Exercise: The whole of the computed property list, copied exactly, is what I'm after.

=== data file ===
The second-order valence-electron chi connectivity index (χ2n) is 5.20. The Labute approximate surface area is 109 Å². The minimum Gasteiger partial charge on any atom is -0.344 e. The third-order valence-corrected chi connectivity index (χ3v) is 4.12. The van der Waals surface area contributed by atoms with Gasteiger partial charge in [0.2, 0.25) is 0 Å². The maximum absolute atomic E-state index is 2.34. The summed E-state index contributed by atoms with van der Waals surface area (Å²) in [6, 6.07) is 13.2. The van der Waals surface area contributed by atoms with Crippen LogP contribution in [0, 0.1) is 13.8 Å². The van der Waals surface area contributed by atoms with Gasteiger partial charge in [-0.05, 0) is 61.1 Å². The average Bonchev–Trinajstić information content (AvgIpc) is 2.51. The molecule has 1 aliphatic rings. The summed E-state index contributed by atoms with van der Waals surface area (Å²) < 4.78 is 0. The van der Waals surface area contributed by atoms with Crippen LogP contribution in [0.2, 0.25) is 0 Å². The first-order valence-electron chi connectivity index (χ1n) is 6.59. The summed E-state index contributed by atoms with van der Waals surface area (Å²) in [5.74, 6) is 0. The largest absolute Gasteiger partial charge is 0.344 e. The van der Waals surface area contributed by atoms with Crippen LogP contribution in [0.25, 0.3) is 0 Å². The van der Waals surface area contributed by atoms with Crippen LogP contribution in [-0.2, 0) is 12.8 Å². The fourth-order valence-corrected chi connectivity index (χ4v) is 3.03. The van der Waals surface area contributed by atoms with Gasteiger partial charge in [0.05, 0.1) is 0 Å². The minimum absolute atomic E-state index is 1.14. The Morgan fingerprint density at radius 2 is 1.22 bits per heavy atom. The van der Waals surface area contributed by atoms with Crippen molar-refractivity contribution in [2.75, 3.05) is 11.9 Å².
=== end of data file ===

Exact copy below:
The second-order valence-electron chi connectivity index (χ2n) is 5.20. The Labute approximate surface area is 109 Å². The minimum Gasteiger partial charge on any atom is -0.344 e. The third-order valence-corrected chi connectivity index (χ3v) is 4.12. The van der Waals surface area contributed by atoms with Gasteiger partial charge in [0.2, 0.25) is 0 Å². The maximum absolute atomic E-state index is 2.34. The summed E-state index contributed by atoms with van der Waals surface area (Å²) in [6, 6.07) is 13.2. The van der Waals surface area contributed by atoms with Crippen LogP contribution in [0, 0.1) is 13.8 Å². The van der Waals surface area contributed by atoms with Gasteiger partial charge in [-0.05, 0) is 61.1 Å². The average Bonchev–Trinajstić information content (AvgIpc) is 2.51. The molecule has 1 aliphatic rings. The summed E-state index contributed by atoms with van der Waals surface area (Å²) < 4.78 is 0. The van der Waals surface area contributed by atoms with Crippen LogP contribution in [0.2, 0.25) is 0 Å². The first-order valence-electron chi connectivity index (χ1n) is 6.59. The summed E-state index contributed by atoms with van der Waals surface area (Å²) in [5.74, 6) is 0. The largest absolute Gasteiger partial charge is 0.344 e. The van der Waals surface area contributed by atoms with Crippen LogP contribution in [0.25, 0.3) is 0 Å². The van der Waals surface area contributed by atoms with Crippen LogP contribution in [-0.2, 0) is 12.8 Å². The fourth-order valence-corrected chi connectivity index (χ4v) is 3.03. The van der Waals surface area contributed by atoms with Gasteiger partial charge in [0.05, 0.1) is 0 Å². The minimum absolute atomic E-state index is 1.14. The Morgan fingerprint density at radius 2 is 1.22 bits per heavy atom. The van der Waals surface area contributed by atoms with Crippen molar-refractivity contribution in [2.75, 3.05) is 11.9 Å².